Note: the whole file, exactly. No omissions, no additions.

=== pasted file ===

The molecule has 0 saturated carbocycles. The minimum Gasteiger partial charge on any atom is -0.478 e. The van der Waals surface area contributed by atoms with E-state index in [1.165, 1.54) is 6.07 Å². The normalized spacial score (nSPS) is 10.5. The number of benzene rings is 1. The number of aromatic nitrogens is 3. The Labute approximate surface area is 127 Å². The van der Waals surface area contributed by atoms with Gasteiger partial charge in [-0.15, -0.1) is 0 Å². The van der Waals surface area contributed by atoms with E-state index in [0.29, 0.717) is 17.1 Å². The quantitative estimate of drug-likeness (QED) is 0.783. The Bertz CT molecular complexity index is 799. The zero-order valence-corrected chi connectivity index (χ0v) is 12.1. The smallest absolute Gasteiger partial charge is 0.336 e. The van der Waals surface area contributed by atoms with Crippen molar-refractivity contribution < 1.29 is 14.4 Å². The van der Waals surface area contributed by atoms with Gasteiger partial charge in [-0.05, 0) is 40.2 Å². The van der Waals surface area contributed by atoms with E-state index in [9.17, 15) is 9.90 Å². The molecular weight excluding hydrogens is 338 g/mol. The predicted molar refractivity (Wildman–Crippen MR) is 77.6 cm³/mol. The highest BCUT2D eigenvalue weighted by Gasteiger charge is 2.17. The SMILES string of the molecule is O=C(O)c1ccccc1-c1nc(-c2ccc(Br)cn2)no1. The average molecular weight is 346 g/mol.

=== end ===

The molecule has 0 saturated carbocycles. The minimum Gasteiger partial charge on any atom is -0.478 e. The van der Waals surface area contributed by atoms with E-state index in [1.165, 1.54) is 6.07 Å². The normalized spacial score (nSPS) is 10.5. The number of benzene rings is 1. The number of aromatic nitrogens is 3. The Labute approximate surface area is 127 Å². The van der Waals surface area contributed by atoms with Gasteiger partial charge in [-0.15, -0.1) is 0 Å². The van der Waals surface area contributed by atoms with E-state index in [0.29, 0.717) is 17.1 Å². The quantitative estimate of drug-likeness (QED) is 0.783. The Bertz CT molecular complexity index is 799. The zero-order valence-corrected chi connectivity index (χ0v) is 12.1. The smallest absolute Gasteiger partial charge is 0.336 e. The van der Waals surface area contributed by atoms with Crippen molar-refractivity contribution < 1.29 is 14.4 Å². The van der Waals surface area contributed by atoms with Gasteiger partial charge in [-0.05, 0) is 40.2 Å². The van der Waals surface area contributed by atoms with E-state index in [9.17, 15) is 9.90 Å². The molecular weight excluding hydrogens is 338 g/mol. The predicted molar refractivity (Wildman–Crippen MR) is 77.6 cm³/mol. The highest BCUT2D eigenvalue weighted by Gasteiger charge is 2.17. The SMILES string of the molecule is O=C(O)c1ccccc1-c1nc(-c2ccc(Br)cn2)no1. The average molecular weight is 346 g/mol.